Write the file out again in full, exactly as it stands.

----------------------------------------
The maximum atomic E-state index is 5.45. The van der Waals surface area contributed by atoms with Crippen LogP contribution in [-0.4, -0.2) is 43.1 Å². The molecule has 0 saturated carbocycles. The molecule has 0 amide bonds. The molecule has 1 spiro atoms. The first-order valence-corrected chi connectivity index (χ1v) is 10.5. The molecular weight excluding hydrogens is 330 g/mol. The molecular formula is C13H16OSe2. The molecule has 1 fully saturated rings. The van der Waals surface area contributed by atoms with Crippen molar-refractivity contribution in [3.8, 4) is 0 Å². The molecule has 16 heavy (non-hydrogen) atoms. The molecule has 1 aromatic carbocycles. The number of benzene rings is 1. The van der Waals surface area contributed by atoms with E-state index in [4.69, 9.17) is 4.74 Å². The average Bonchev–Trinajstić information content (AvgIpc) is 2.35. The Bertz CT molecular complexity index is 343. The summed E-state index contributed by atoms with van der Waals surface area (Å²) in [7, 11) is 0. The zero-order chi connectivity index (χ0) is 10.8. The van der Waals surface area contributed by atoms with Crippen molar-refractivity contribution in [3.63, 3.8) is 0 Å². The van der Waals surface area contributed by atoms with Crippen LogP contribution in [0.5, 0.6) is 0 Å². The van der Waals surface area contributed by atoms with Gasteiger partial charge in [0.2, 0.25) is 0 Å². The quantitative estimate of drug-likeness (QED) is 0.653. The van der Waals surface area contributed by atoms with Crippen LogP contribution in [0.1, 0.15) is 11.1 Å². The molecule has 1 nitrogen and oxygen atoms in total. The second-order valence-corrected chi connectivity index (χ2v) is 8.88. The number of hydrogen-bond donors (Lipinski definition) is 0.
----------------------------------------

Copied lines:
The maximum atomic E-state index is 5.45. The van der Waals surface area contributed by atoms with Crippen LogP contribution in [-0.4, -0.2) is 43.1 Å². The molecule has 0 saturated carbocycles. The molecule has 0 amide bonds. The molecule has 1 spiro atoms. The first-order valence-corrected chi connectivity index (χ1v) is 10.5. The molecular weight excluding hydrogens is 330 g/mol. The molecular formula is C13H16OSe2. The molecule has 1 fully saturated rings. The van der Waals surface area contributed by atoms with Crippen molar-refractivity contribution in [3.8, 4) is 0 Å². The molecule has 16 heavy (non-hydrogen) atoms. The molecule has 1 aromatic carbocycles. The number of benzene rings is 1. The van der Waals surface area contributed by atoms with E-state index in [4.69, 9.17) is 4.74 Å². The average Bonchev–Trinajstić information content (AvgIpc) is 2.35. The Bertz CT molecular complexity index is 343. The summed E-state index contributed by atoms with van der Waals surface area (Å²) in [7, 11) is 0. The zero-order chi connectivity index (χ0) is 10.8. The van der Waals surface area contributed by atoms with Crippen molar-refractivity contribution in [3.63, 3.8) is 0 Å². The van der Waals surface area contributed by atoms with Crippen LogP contribution in [0.5, 0.6) is 0 Å². The van der Waals surface area contributed by atoms with Gasteiger partial charge in [0.2, 0.25) is 0 Å². The quantitative estimate of drug-likeness (QED) is 0.653. The van der Waals surface area contributed by atoms with Crippen LogP contribution in [0.1, 0.15) is 11.1 Å². The molecule has 1 nitrogen and oxygen atoms in total. The second-order valence-corrected chi connectivity index (χ2v) is 8.88. The number of hydrogen-bond donors (Lipinski definition) is 0.